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Sensory-Motor Therapy & The Role of the Speech-Language Pathologist

Kimberly A. Bell, M.S.,CCC-SLP, Speech-Language Pathologist, SPEECH PATHways, Maryland

What is Sensory Integration (SI)?

We learn about our environment through our senses (sight, sound, smell, taste & touch). Our senses receive information from inside and outside of our bodies. Sensory integration is the term used to describe how our senses work and organize and process sensory information we receive.

What is Sensory Integration (SI)Disorder /Dysfunction?

When the body is unable to properly take in and use sensory information that is received, a person is said to have Sensory Integration Disorder/Dysfunction (DIS). A child with Sensory Integration issues will have difficulty organizing sensory information for everyday tasks.

Common Characteristics of SI Disorder/Dysfunction include, but are not limited to:

  • Unusually high or low activity levels.
  • Child appears to be in constant motion.
  • Child is easily tired/fatigued
  • Difficulty calming themselves (self-regulating).
  • Over or under responsiveness to sensory stimulation.
  • Difficulty with change or transitions (rigid & likes routine).
  • Poor motor coordination (fine motor skills such as hand skills & speech)

What is the role of the Speech-Language Pathologist & treatment for SI Disorder/Dysfunction? Speech and language problems commonly coexist with children who have SI issues. Speech-Language Pathologists (SLP’s), who are trained to work with children with SI issues, play a crucial role in treatment along with the SI Certified Occupational Therapist. They integrate sensory-motor based activities to stimulate language production. Fun sensory-motor based activities such as swinging, spinning, jumping, blowing (whistles, horns, bubbles) and bouncing on therapeutic balls can be used to stimulate speech/language production.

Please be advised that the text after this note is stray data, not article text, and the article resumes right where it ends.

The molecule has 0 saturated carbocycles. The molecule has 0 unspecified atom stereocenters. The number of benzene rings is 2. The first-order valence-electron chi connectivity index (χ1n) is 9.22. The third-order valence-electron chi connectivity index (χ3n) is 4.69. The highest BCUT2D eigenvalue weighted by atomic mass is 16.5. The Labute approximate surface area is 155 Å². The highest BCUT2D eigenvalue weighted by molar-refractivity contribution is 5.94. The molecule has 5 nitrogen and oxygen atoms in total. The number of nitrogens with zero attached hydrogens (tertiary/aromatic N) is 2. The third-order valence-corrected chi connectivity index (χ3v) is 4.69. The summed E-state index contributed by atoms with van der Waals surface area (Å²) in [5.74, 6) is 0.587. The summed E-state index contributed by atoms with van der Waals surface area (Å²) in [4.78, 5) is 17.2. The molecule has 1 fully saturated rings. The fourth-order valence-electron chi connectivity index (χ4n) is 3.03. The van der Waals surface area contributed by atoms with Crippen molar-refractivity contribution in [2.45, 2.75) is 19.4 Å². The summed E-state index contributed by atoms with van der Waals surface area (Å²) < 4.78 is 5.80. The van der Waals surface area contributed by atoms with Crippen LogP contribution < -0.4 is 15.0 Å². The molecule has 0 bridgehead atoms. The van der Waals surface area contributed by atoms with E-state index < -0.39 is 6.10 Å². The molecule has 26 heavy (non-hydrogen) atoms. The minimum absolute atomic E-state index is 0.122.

Article submitted by: Kimberly A. Bell, M.S.,CCC-SLP, Speech-Language Pathologist and owner of SPEECH PATHways. For more information, readers can contact her at 410-374-0555 or
on ISER at:

Disclaimer: Internet Special Education Resources (ISER) provides this information in an effort to help parents find local special education professionals and resources. ISER does not recommend or endorse any particular special education referral source, special educational methodological bias, type of special education professional, or specific special education professional.


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